Do your own research and choose the product that is right for you. Products such as “Scarrid” are expensive but appealing to those seeking a natural product.  Do you own an aloe plant? Try the following recipe to create your own gel.  Others chose a silicone gel such as “Scarfade” to fade scars, prevent scars and prevent hyperpigmentation. Practitioners also recommend doing nothing; “less is more” we often say to clients that want to “overly care for the site”. Clients often want to purchase expensive creams and potions, they want to keep dressings over the treated area.  We receive emails from client’s asking us questions about products they have found on the internet. The bottom line is to moisturize the area between sessions, and take care of yourself to promote healing and prevent scarring.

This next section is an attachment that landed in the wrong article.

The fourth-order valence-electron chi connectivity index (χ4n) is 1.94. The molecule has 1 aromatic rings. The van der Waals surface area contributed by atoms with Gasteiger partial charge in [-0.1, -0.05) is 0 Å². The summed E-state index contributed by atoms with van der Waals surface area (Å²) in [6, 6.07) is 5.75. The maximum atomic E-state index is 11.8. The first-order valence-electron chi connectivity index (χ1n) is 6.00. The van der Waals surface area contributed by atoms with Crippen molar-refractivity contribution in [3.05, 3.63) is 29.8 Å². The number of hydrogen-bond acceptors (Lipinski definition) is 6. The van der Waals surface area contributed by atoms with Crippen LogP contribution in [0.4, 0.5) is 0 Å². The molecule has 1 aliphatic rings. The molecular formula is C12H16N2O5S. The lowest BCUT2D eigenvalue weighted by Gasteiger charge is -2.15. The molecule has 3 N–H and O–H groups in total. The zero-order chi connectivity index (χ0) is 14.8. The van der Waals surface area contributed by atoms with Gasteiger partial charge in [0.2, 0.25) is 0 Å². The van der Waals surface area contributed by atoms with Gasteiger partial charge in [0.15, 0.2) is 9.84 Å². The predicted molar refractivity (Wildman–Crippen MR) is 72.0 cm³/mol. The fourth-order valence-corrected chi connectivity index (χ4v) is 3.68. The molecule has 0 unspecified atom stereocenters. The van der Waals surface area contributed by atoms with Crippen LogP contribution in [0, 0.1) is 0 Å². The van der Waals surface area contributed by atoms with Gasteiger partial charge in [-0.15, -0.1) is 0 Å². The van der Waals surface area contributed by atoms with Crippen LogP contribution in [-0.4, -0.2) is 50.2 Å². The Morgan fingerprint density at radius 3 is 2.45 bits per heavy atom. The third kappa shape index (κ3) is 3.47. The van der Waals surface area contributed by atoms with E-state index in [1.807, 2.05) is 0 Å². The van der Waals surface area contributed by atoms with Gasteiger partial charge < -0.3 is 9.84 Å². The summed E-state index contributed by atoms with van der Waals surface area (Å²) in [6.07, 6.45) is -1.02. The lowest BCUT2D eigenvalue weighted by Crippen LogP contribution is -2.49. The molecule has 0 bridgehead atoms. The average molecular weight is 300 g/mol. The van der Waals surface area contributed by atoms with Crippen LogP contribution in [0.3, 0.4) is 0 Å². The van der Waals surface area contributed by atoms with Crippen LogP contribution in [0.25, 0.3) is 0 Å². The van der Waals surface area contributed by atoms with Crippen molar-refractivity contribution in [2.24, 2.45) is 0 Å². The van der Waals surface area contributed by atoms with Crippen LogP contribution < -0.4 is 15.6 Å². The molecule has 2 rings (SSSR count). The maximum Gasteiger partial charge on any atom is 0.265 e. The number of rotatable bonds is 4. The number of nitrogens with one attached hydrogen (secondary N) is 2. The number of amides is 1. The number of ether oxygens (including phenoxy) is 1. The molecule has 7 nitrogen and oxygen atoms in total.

Strengthen Your Immune System To See Faster Results 

Your immune system is a critical component to good laser tattoo removal.  It would not be inaccurate to say your immune system does ALL of the work, after a laser session.  A strong and healthy immune system will remove destroyed ink much more effectively using Macrophages. Macrophages eat and destroy alien bodies, including ink. For further reading you can see the Harvard Medical Schools ideas on it and here is a more natural approach about boosting your immune system.  Reducing alcohol intake and promoting clean living where your immune system is strong will considerably help your body heal and speed up the removal process.    

Avoiding Sun Exposure